Sunday, 25 November 2012

Liberty print jacket - Part 3

I've been busy again, this time altering my jacket.  It needed a few centimetres taking off each of the back seams to allow for my narrow back.  I won't post the photos of this as it was quite simple to do.

When I tried the jacket on, my dress making teacher suggested that it could do with some shoulder pads.    Now I thought, why not embrace the 1980s in a SUBTLE way!  

So, on I went to make them!

Here's my little guide to refresh my own memory:

  • Pin piece 1 (front) and 3 (back) together at shoulder seam, overlapping them by 3cm.
  • Trace the outline of the pattern pieces at the shoulder point and the neck point.  Mark 1.5cm into the 3cm overlap at both the shoulder point and neck point.  
  • Join 1.5cm marks with a broken line, put balance marks at the 1.5cm marks.
  • Draw the shoulder pad shape.  You want a curve on the front piece and a point on the back piece and for this pattern, it should be approximately 10cm down into the front and a little longer into the back. You want the peak of the curve to be at least 2cm from the front of the jacket (this is after the front seam has been taken into account).  

  • Once you have drawn the shape, cut it out and then cut 2 of the shape out of sew-in interfacing (remembering the balance marks at the 1.5cm points on both sides).  These are the top pair of shoulder pads.
  • You will also need an under pair of shoulder pads.  To make these, draw the shape again on your pattern piece, this time 6mm under the shape and parallel to the first shape.  Then place the pattern piece underneath some tissue paper and trace the smaller shape off the pattern.  Cut the smaller pattern out of the tissue paper.  Use this pattern to cut 2 of the shape out of sew-in interfacing (remembering the balance marks at the 1.5cm points on both sides).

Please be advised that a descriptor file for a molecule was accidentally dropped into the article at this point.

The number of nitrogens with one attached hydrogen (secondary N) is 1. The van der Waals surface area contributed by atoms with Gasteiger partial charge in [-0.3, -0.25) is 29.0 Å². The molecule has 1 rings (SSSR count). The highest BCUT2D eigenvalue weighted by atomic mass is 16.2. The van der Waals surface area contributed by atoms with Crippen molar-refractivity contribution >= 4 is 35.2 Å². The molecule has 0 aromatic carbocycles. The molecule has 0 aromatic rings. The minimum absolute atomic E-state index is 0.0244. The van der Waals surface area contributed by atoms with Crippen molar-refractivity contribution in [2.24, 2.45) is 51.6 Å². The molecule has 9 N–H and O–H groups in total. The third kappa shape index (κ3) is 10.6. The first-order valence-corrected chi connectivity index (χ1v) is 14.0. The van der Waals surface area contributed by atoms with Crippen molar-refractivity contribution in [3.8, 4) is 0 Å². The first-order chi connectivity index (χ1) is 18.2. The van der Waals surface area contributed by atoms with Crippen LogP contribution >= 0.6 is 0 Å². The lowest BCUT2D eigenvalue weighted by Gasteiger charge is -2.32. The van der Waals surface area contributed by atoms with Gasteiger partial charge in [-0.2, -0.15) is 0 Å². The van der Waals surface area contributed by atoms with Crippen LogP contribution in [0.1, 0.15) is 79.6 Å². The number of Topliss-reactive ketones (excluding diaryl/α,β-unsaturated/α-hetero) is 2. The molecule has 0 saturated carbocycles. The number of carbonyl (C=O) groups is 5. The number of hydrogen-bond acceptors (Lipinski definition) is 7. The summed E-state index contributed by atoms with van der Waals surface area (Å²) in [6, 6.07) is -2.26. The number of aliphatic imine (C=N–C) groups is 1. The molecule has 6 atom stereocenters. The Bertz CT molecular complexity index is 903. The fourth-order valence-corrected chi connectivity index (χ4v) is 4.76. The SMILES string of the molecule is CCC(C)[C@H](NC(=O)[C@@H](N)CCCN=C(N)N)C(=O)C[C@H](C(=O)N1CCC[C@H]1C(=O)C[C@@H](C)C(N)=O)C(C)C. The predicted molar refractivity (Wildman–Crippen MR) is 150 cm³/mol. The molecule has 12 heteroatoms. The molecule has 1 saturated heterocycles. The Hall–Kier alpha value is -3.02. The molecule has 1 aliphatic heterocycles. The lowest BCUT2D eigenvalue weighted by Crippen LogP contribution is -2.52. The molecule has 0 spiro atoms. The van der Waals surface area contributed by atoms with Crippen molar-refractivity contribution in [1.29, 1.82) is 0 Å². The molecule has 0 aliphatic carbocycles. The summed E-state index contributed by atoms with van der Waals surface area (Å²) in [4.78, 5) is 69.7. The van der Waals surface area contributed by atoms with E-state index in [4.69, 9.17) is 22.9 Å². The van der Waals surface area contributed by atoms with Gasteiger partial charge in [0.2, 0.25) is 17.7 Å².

• You will also need some wadding to fill the shoulder pads with.  I already had my wadding and therefore can't remember the exact weight of it.  It is quite a thin one which I think is a safer option because you can always layer more pieces of wadding if you want more volume.  To cut the wadding, you need to follow the same step in number 6 i.e. the wadding has to be 6mm smaller along the curve than the under pair of shoulder pads.  If decided that 1 layer of wadding was enough for me, but if you did layer the wadding, you would have to cut the next layer 6mm smaller on the curve than the first layer of wadding.  
  • Lay the layers out - top pair on the bottom, then wadding, then under pair on top.  Pin. 
  • Turn the whole stack of layers over so that you are working with the top pair of shoulder pads facing you.  Turn the pins around so that they are on the top pair of shoulder pads.
  • You want to stitch the layers together by starting with a column of stitches approx 2cm in from the shoulder point edge (the first 1.5cm from this edge is the seam allowance so you do not want to stitch in this area).  The stitches need to be a small from the left to the right and the spacing needs to be long and diagonal.  As you stitch, you want to curve the layers with your index finger and the two fingers next to it placed vertically underneath the layers.  The needle should enter the layers where your index finger is.  This method of stitching will help the shoulder pads to maintain a curve.
  • Stitch a second row approximately 2cm from the first row.  
  • Stitch a third row by following the curve of the neck edge, making sure you catch all of the layers.  


And from the Knitting and Stitching Show in Harrogate this weekend, I bought two buttons which I think will match the jacket.  I'll see which one looks better when it's time to attach the button.  

So now, it's onto the sleeves and then bringing it all together!  Nearly there...

1 comment:

  1. Hi, thanks for this guide, you are quite skillful in that craft.

    girls clothing